I had the opportunity to attend GOP front-runner Donald J. Trump’s foreign-policy speech at DC’s Mayflower Hotel, courtesy of the good folks here at The National Interest. I left with more questions than answers, but one above all others: After Trump fires all the members of the DC foreign-policy establishment, who will be left to craft what he promised would be “a new foreign-policy direction for our country”?
Trump made his case for why a new direction is needed. “After the Cold War,” he explained, “our foreign policy veered badly off course. We failed to develop a new vision for a new time.” Then, over time, it only got worse. “Logic was replaced with foolishness and arrogance, and this led to one foreign-policy disaster after another.”
And he concluded with words that might appeal to the general public, but that surely must have sent chills up the collective spines in Washington, DC, and countless foreign capitals: “No country has ever prospered that failed to put its own interests first. Both our friends and enemies put their countries above ours and we, while being fair to them, must do the same.”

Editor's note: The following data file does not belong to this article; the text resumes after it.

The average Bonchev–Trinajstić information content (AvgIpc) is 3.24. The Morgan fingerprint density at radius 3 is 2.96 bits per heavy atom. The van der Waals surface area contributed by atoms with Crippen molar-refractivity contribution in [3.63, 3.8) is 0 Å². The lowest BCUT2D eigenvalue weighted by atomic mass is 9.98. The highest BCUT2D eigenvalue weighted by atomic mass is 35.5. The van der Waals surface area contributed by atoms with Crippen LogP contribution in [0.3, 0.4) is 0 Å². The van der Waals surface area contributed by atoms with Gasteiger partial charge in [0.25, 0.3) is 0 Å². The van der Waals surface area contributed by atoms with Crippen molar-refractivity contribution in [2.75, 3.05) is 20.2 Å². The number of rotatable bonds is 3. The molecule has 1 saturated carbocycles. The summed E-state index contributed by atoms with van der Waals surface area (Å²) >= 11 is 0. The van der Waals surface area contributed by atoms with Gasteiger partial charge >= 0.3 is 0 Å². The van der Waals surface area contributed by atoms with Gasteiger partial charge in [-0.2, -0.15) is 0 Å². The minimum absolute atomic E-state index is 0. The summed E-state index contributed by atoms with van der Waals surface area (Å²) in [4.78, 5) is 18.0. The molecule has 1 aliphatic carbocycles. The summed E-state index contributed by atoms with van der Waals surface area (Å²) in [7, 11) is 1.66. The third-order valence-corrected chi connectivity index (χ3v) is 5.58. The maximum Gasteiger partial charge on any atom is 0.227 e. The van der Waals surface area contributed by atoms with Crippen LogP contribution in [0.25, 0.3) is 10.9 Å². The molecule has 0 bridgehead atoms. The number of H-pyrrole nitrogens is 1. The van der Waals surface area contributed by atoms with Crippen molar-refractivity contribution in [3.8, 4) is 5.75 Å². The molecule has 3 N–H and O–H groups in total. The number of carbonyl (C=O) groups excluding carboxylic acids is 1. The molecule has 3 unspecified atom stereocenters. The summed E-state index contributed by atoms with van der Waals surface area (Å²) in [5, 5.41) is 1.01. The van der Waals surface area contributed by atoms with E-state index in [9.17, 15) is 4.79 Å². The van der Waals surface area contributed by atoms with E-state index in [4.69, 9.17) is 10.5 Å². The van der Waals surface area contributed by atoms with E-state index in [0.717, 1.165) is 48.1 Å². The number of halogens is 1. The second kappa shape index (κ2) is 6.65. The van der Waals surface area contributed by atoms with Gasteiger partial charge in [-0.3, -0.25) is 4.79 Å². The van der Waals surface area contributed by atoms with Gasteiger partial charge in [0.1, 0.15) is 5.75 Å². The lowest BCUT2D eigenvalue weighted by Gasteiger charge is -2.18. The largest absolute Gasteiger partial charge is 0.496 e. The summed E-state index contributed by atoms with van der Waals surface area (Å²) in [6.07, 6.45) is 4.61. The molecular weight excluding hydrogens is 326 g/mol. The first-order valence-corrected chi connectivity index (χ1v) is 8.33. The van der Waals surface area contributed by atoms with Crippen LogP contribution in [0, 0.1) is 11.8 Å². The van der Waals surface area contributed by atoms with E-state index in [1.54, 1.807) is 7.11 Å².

But, moments of originality aside, there were mostly the usual GOP complaints about Obama’s failings, the supposed “humiliations,” and the incoherence of the current administration’s approach to the world.
“Our foreign policy is a complete and total disaster,” he said. “No vision, no purpose, no direction, no strategy.” Borrowing a Ted Cruz meme, Trump faulted Hillary Clinton for refusing to say the words “radical Islam.” He offered up the obligatory reference to the Benghazi scandal (though not the correct one). And there was the generic alarmism about the desperate state of the world. “It is a dangerous world,” he said, “more dangerous now than it has ever been.” (No. It’s not.)